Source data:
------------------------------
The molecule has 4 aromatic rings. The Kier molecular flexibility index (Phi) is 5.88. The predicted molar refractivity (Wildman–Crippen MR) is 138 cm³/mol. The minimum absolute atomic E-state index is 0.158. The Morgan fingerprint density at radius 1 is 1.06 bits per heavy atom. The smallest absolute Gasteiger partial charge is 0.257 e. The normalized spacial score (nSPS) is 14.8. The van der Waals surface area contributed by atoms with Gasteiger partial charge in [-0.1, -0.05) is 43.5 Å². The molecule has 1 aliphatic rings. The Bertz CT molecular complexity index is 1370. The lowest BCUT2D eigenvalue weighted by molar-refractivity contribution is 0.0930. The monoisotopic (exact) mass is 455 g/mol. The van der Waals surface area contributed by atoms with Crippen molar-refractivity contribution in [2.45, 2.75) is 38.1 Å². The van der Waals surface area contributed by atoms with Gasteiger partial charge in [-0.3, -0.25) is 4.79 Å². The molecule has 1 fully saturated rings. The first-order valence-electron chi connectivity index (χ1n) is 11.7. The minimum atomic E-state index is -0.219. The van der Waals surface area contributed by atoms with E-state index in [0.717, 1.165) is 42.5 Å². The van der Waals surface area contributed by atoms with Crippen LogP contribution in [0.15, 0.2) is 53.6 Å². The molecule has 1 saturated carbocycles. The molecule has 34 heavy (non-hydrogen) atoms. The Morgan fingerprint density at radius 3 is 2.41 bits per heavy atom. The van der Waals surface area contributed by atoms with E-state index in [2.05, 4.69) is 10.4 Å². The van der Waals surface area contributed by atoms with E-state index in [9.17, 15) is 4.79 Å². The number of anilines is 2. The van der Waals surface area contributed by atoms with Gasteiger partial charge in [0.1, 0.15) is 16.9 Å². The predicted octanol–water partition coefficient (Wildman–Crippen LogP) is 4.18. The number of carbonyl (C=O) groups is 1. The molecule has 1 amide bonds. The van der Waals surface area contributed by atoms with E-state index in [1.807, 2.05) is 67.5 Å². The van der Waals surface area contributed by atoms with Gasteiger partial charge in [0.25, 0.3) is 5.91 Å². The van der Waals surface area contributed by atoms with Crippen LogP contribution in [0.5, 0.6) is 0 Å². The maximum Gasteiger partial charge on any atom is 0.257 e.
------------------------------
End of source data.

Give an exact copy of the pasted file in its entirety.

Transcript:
The molecule has 4 aromatic rings. The Kier molecular flexibility index (Phi) is 5.88. The predicted molar refractivity (Wildman–Crippen MR) is 138 cm³/mol. The minimum absolute atomic E-state index is 0.158. The Morgan fingerprint density at radius 1 is 1.06 bits per heavy atom. The smallest absolute Gasteiger partial charge is 0.257 e. The normalized spacial score (nSPS) is 14.8. The van der Waals surface area contributed by atoms with Gasteiger partial charge in [-0.1, -0.05) is 43.5 Å². The molecule has 1 aliphatic rings. The Bertz CT molecular complexity index is 1370. The lowest BCUT2D eigenvalue weighted by molar-refractivity contribution is 0.0930. The monoisotopic (exact) mass is 455 g/mol. The van der Waals surface area contributed by atoms with Crippen molar-refractivity contribution in [2.45, 2.75) is 38.1 Å². The van der Waals surface area contributed by atoms with Gasteiger partial charge in [-0.3, -0.25) is 4.79 Å². The molecule has 1 fully saturated rings. The first-order valence-electron chi connectivity index (χ1n) is 11.7. The minimum atomic E-state index is -0.219. The van der Waals surface area contributed by atoms with E-state index in [0.717, 1.165) is 42.5 Å². The van der Waals surface area contributed by atoms with Crippen LogP contribution in [0.15, 0.2) is 53.6 Å². The molecule has 1 saturated carbocycles. The molecule has 34 heavy (non-hydrogen) atoms. The Morgan fingerprint density at radius 3 is 2.41 bits per heavy atom. The van der Waals surface area contributed by atoms with E-state index in [2.05, 4.69) is 10.4 Å². The van der Waals surface area contributed by atoms with E-state index in [9.17, 15) is 4.79 Å². The number of anilines is 2. The van der Waals surface area contributed by atoms with Gasteiger partial charge in [0.1, 0.15) is 16.9 Å². The predicted octanol–water partition coefficient (Wildman–Crippen LogP) is 4.18. The number of carbonyl (C=O) groups is 1. The molecule has 1 amide bonds. The van der Waals surface area contributed by atoms with E-state index in [1.807, 2.05) is 67.5 Å². The van der Waals surface area contributed by atoms with Gasteiger partial charge in [0.25, 0.3) is 5.91 Å². The van der Waals surface area contributed by atoms with Crippen LogP contribution in [0.5, 0.6) is 0 Å². The maximum Gasteiger partial charge on any atom is 0.257 e.